Regular work has been hard to come by for many electricians in the Twin Cities. Todd Tvrdik, a member of the International Brotherhood of Electrical Workers Local 292 in Minneapolis, has been out of work since February. Tvrdik said he thinks state government could help him and about 700 other union members who need a job.
"I guess I don't understand all the ins and outs of politics," he said. "But it just seems to me that it doesn't matter which party you're from, but the main thing is just a better way of life."
Tvrdik and other union workers claim many potential jobs were lost earlier this year when Gov. Pawlenty vetoed a transportation funding bill, a bonding bill, and a tax bill that included incentives to expand Thompson West and the Mall of America.
DFL lawmakers at a Capitol news conference offered a harsher assessment of the Republican governor. Senate Majority Leader Larry Pogemiller, DFL-Minneapolis, blamed Pawlenty for Minnesota's new unemployment rate of 4.7 percent.
"He is my governor also, and I support my governor in trying to move our state forward," he said. "But I and others need to stand up and say when he's wrong. And his economic development policies are clearly a failure."
Officials with the state Department of Employment and Economic Development reported earlier this week that Minnesota lost 6,600 of its roughly 2.7 million jobs in October. The biggest losses were in the education and health services catagory, which was down by 3,200. The state also lost 2,700 manufacturing jobs and 1,300 professional and business services jobs.
Gov. Pawlenty said the economy is slowing nationwide, and Minnesota's job growth is similar to most states in the upper Midwest. Pawlenty said the state has some work to do, but he rejects the DFL approach to job creation.
"What you have from my friends in the DFL is a proposal in a highly taxed state to raise taxes even higher," he said. "And their solution to economic challenges is 'let's build more government stuff, and then hopefully that will improve our economy.' In the long run that won't work, and history has proven that."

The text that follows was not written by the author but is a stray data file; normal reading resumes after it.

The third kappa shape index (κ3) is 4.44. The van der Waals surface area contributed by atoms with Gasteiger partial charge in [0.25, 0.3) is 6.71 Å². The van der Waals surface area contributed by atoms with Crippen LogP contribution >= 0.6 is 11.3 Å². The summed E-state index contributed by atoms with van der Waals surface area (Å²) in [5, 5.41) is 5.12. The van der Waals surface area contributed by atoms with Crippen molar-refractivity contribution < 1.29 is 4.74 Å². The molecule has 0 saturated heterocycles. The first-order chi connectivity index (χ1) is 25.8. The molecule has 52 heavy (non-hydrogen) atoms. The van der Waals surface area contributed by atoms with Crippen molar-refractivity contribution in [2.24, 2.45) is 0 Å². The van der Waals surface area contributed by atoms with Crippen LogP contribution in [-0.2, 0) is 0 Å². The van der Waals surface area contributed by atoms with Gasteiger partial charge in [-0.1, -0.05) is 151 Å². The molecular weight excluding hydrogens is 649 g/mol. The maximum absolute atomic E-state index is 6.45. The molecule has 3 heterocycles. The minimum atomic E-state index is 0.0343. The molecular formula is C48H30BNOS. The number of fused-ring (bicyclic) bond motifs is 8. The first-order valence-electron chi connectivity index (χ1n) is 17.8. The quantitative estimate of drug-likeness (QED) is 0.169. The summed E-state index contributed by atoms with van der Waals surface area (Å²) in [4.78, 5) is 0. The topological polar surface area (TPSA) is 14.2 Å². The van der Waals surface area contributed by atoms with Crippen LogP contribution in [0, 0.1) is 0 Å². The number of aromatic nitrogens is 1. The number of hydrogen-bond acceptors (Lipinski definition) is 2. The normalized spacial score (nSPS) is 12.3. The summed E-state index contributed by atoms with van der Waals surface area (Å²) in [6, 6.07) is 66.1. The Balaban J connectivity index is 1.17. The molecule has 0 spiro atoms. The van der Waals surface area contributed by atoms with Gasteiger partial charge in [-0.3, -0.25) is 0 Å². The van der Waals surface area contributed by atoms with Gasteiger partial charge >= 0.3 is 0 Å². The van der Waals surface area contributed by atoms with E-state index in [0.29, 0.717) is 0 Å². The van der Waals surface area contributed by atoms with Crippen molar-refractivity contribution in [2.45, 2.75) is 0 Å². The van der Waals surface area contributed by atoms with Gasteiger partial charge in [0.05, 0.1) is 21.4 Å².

About half of the states, including Minnesota, had unemployment rates that were statistically close to the national average. There were 18 states with significantly lower rates, and eight states that were measurably higher.
Historically, Minnesota has enjoyed an unemployment rate comfortably below the national average. And state officials are looking for ways to regain that prior standing.
"There isn't much you can do in the short term," said state economist Tom Stinson. He said there are few quick fixes available to lawmakers. He said the state's economy is like a large, slow-moving barge. But Stinson said there are long-range job creation strategies for Minnesota to consider.
"One of the things that I think we have to be concerned about is whether we're investing enough in research and development in the state, whether we're keeping on the cutting edge of those new product developments that we have," he said. "And so that may be an area where it's not going to turn things around in the next year or two years, but five, 10, 15 years out in the future, that may be where we need to be thinking about."
Several lawmakers, as well as the mayors of some Minnesota cities, are urging Pawlenty to call a special session to address legislation that would create jobs, repair roads and bridges and provide property tax relief for homeowners. But Pawlenty says a special session is not needed. The regular legislative session begins in mid-February.